Obama Sets Marker on Economy for Trump With Defense of PoliciesBy
Report from Council of Economic Advisers says economy strong
Work unfinished on raising working class wages, report says
President Barack Obama laid down a marker for his successor, declaring Thursday that the U.S. remains the world’s strongest economy and warning that attempts by Donald Trump to undo major initiatives would mean the erosion of the nation’s economic foundation.
In his final annual economic report to Congress, Obama and his Council of Economic Advisers paint a rosy picture of the economy under Obama, noting the longest streak of job growth on record. Yet along with a rebound for wage growth and home prices since the depths of the recession, also acknowledged that “much work remains” to be done to deal with income inequality, productivity and the slowing growth of the working-age population.
“Over the past eight years, our country has come back from a once-in-a-lifetime economic crisis and emerged even stronger,” Obama wrote in the introduction to the report.
Trump won the presidency on a campaign that promised to stop U.S. companies from moving jobs to other countries, get tougher with trading partners, and cut taxes and regulations to spur greater economic growth than the nation experienced under Obama. His slogan, “Make America Great Again,” was an appeal to working-class Americans most affected by the decline of manufacturing jobs. Trump has said he would replace Obamacare and roll back the package of financial industry regulations known as Dodd-Frank that were passed following the financial crisis.
The president and his advisers set up the report as an implicit baseline for the incoming Trump administration, peppering the document with warnings that to retreat from Obama priorities like health care, immigration, financial industry regulation and efforts to combat climate change would mean the erosion of the nation’s economic foundation.
“It is no secret that our openness to new ideas and inclusivity are part of what make the United States the most resilient economy in the world,” Obama wrote. “Continuing our technological progress and innovation, engaging with the world economy through trade, and welcoming immigrants and new American families will create shared growth and help define our economy for the coming decades.”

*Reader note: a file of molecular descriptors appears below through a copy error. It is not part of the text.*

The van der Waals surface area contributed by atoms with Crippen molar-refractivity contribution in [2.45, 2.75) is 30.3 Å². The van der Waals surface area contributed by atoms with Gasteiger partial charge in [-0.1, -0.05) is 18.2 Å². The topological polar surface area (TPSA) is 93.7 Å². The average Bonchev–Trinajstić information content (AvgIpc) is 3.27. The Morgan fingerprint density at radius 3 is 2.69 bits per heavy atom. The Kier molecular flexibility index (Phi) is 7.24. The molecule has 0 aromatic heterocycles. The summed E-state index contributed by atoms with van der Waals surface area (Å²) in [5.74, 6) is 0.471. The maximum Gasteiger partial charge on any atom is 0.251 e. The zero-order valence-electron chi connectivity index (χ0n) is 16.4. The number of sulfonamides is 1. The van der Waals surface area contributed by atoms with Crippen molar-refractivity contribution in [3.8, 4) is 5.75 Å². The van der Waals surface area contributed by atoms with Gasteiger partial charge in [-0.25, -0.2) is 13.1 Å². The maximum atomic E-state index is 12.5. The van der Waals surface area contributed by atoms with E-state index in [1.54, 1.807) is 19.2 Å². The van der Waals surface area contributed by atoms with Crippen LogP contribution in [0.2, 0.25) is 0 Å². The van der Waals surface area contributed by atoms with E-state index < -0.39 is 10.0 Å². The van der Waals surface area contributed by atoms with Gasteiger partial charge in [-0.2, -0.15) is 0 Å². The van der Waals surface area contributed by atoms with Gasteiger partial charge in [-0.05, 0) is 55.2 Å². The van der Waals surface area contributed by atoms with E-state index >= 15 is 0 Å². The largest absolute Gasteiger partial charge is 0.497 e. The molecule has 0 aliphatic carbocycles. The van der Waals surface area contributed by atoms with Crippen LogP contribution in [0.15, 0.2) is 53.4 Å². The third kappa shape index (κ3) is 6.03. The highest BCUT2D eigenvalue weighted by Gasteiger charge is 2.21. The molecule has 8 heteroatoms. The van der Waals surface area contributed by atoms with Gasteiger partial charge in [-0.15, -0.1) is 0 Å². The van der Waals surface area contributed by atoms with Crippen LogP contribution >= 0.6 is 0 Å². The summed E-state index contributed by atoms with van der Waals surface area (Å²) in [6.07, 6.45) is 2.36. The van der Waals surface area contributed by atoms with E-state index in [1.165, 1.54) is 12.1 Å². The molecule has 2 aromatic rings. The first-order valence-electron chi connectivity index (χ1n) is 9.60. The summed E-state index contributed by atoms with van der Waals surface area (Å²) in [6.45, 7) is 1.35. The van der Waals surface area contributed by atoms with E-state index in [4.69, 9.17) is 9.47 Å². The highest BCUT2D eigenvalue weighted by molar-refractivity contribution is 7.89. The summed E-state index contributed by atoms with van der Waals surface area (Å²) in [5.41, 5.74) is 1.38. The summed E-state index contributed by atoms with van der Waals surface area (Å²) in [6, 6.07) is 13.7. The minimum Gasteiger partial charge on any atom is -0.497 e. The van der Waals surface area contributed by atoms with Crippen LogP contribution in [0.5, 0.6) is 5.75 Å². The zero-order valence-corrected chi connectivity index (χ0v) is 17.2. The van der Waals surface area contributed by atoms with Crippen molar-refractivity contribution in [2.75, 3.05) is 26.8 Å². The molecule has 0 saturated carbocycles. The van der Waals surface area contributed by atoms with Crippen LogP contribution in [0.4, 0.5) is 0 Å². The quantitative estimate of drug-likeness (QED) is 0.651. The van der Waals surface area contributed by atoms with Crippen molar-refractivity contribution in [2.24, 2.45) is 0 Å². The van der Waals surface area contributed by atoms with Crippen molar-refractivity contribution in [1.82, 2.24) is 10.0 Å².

The document was released as attention shifts from Obama to the incoming Trump administration and the president-elect’s efforts to persuade U.S. business leaders to keep jobs inside the country. White House spokeswoman Jennifer Friedman said the report “can and should be used as a benchmark” for Trump and it shows that Obama’s approach was working.
IBM Chief Executive Officer Ginni Rometty said ahead of a meeting Wednesday with Trump that she plans to hire about 25,000 people in the U.S. and invest $1 billion over the next four years. That followed a deal brokered by Trump to prevent Carrier, a unit of United Technologies Corp., from moving about 800 jobs from Indianapolis to Mexico in exchange for state tax incentives.
But the White House has said Trump’s success stories so far, such as the Carrier deal, pale in comparison to the robust job growth since Obama took office amid the worst economic contraction since the Great Depression.
White House spokesman Josh Earnest said last month that "Trump would have to make 804 more announcements just like that to equal the standard of jobs in the manufacturing sector that were created in this country under President Obama’s watch."
The report argues that under Obama, the U.S. has made progress across a broad range of macroeconomic measures. Wage growth is accelerating, real median household income grew at the fastest pace on record in the last year, and the U.S. saw its largest one-year drop in the poverty rate, the White House said.
But amid the list of accomplishments, Obama’s economic team also outlined some of the persistent challenges facing the nation.
Productivity growth has slowed in the U.S., and that has been a drag on the economy. Similarly, the country has seen the fastest growth in inequality of any major advanced country. And the dip in the labor force participation rate extends beyond the aging baby boomer population.
The advisers also warn that climate change or an attack on the president’s health care law -- two areas where Trump has promised a decisive break from Obama -- could hurt future prosperity.
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